University of Hertfordshire

By the same authors

My familiar robot companion: Preferences and perceptions of CHARLY, a companion humanoid autonomous robot for living with you

Research output: Chapter in Book/Report/Conference proceedingConference contribution

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Original languageEnglish
Title of host publicationAdvances in Autonomous Robotics
Subtitle of host publicationJoint Proceedings of the 13th Annual TAROS Conference and the 15th Annual FIRA RoboWorld Congress
PublisherSpringer
Pages300-312
Number of pages13
ISBN (Print)9783642325267
DOIs
Publication statusPublished - 2012
Event13th Annual TAROS Conference and the 15th Annual FIRA RoboWorld Congress - Bristol, United Kingdom
Duration: 20 Aug 201223 Aug 2012

Publication series

NameLecture Notes in Computer Science
Volume7429

Conference

Conference13th Annual TAROS Conference and the 15th Annual FIRA RoboWorld Congress
CountryUnited Kingdom
CityBristol
Period20/08/1223/08/12

Abstract

This paper presents findings from a survey conducted with visitors to the My Familiar Companion exhibit, part of the HUMAN+ Exhibition at the Science Gallery in Dublin. The exhibit consisted of a humanoid robot, CHARLY (Companion Humanoid Autonomous Robot for Living with You) with a head with a back projected morphing composite face derived from nearby people. Visitors answered a computer-based questionnaire to gain their perceptions and opinions of the exhibit, and also their preferences for a robot that they would like to have in their own home. The main findings indicated that most respondents would not want a very human-like robot, but most would prefer to own a robot with some human-like attributes and capabilities. A principle component analyses indicated that people perceive two main factors when rating their preferences for their preferred robots, Physical Similarity and Expressive Similarity. Both these derived factors correlate strongly to their ratings for Human-likeness versus Machine-likeness. It was found that slightly more male than female respondents were more likely to relate to their own robot as a colleague, though overall, most respondents would relate to their own robot as a servant or tool.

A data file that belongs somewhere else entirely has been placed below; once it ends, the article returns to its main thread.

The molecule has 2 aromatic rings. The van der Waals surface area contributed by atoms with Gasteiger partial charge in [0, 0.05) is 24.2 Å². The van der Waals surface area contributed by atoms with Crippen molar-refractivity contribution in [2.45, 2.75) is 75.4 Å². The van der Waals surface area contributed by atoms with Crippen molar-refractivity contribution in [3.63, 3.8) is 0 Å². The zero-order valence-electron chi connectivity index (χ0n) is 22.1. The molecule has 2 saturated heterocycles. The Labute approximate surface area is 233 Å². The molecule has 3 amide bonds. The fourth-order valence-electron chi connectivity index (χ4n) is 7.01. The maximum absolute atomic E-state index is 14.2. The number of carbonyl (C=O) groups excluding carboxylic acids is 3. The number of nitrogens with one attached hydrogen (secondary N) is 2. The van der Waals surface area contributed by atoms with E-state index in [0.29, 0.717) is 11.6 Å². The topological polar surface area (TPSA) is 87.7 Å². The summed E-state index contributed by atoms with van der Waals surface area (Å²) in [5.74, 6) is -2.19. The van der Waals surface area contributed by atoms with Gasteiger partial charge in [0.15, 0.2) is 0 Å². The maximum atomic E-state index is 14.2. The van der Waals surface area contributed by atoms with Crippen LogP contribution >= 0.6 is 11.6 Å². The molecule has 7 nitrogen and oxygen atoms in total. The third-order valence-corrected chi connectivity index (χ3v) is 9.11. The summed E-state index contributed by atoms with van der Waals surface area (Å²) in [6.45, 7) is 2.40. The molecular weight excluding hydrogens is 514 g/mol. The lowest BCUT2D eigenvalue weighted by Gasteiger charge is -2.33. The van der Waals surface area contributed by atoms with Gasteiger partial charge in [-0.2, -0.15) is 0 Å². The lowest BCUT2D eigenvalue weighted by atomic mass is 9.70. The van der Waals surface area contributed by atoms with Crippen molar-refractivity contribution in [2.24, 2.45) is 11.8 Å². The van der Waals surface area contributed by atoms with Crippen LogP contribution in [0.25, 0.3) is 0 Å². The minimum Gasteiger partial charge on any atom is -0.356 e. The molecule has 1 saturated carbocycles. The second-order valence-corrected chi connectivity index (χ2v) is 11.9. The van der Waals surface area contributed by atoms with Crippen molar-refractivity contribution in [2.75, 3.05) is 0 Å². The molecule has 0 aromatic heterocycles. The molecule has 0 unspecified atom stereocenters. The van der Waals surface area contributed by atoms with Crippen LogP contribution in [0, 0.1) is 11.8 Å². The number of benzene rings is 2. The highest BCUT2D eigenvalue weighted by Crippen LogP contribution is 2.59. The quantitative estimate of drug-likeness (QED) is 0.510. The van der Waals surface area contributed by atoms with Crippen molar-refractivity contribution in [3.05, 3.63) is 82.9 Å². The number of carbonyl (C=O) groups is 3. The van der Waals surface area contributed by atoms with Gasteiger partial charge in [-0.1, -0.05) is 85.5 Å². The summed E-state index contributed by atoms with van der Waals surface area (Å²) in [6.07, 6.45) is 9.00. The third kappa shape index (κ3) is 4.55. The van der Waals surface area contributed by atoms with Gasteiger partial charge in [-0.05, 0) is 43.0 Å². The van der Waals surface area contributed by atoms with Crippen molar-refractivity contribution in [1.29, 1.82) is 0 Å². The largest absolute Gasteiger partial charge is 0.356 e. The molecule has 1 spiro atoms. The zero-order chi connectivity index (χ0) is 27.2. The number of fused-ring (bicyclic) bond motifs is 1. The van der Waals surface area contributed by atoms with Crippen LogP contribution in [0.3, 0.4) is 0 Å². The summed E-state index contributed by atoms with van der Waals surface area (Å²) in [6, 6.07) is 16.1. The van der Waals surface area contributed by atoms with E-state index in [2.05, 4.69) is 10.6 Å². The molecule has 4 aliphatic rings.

ID: 2093597